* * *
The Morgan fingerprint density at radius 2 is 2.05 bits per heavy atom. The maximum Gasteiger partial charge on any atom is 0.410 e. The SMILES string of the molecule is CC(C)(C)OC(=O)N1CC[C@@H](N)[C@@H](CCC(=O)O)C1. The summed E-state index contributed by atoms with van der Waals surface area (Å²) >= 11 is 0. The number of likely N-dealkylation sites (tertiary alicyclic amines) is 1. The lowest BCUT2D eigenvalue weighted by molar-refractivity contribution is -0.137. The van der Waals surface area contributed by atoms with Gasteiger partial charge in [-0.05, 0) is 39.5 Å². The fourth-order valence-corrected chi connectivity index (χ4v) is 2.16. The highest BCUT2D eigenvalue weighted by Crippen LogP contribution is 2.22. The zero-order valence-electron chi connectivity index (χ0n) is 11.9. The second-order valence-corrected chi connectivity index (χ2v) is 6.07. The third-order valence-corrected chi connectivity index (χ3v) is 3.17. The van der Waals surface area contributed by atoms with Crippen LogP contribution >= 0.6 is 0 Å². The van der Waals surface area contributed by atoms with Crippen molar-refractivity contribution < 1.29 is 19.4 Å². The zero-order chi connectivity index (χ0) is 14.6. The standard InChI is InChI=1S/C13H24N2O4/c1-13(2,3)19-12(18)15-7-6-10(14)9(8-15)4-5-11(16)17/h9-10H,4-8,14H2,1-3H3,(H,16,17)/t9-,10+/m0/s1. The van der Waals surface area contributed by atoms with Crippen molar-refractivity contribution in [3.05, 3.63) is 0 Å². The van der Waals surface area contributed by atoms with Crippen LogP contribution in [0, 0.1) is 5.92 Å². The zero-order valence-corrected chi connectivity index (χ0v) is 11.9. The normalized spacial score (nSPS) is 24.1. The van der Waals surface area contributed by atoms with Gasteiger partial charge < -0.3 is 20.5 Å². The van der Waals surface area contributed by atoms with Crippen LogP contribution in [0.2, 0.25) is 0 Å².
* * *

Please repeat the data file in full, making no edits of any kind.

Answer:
The Morgan fingerprint density at radius 2 is 2.05 bits per heavy atom. The maximum Gasteiger partial charge on any atom is 0.410 e. The SMILES string of the molecule is CC(C)(C)OC(=O)N1CC[C@@H](N)[C@@H](CCC(=O)O)C1. The summed E-state index contributed by atoms with van der Waals surface area (Å²) >= 11 is 0. The number of likely N-dealkylation sites (tertiary alicyclic amines) is 1. The lowest BCUT2D eigenvalue weighted by molar-refractivity contribution is -0.137. The van der Waals surface area contributed by atoms with Gasteiger partial charge in [-0.05, 0) is 39.5 Å². The fourth-order valence-corrected chi connectivity index (χ4v) is 2.16. The highest BCUT2D eigenvalue weighted by Crippen LogP contribution is 2.22. The zero-order valence-electron chi connectivity index (χ0n) is 11.9. The second-order valence-corrected chi connectivity index (χ2v) is 6.07. The third-order valence-corrected chi connectivity index (χ3v) is 3.17. The van der Waals surface area contributed by atoms with Crippen LogP contribution >= 0.6 is 0 Å². The van der Waals surface area contributed by atoms with Crippen molar-refractivity contribution < 1.29 is 19.4 Å². The zero-order chi connectivity index (χ0) is 14.6. The standard InChI is InChI=1S/C13H24N2O4/c1-13(2,3)19-12(18)15-7-6-10(14)9(8-15)4-5-11(16)17/h9-10H,4-8,14H2,1-3H3,(H,16,17)/t9-,10+/m0/s1. The van der Waals surface area contributed by atoms with Crippen molar-refractivity contribution in [3.05, 3.63) is 0 Å². The van der Waals surface area contributed by atoms with Crippen LogP contribution in [0, 0.1) is 5.92 Å². The zero-order valence-corrected chi connectivity index (χ0v) is 11.9. The normalized spacial score (nSPS) is 24.1. The van der Waals surface area contributed by atoms with Gasteiger partial charge < -0.3 is 20.5 Å². The van der Waals surface area contributed by atoms with Crippen LogP contribution in [0.2, 0.25) is 0 Å².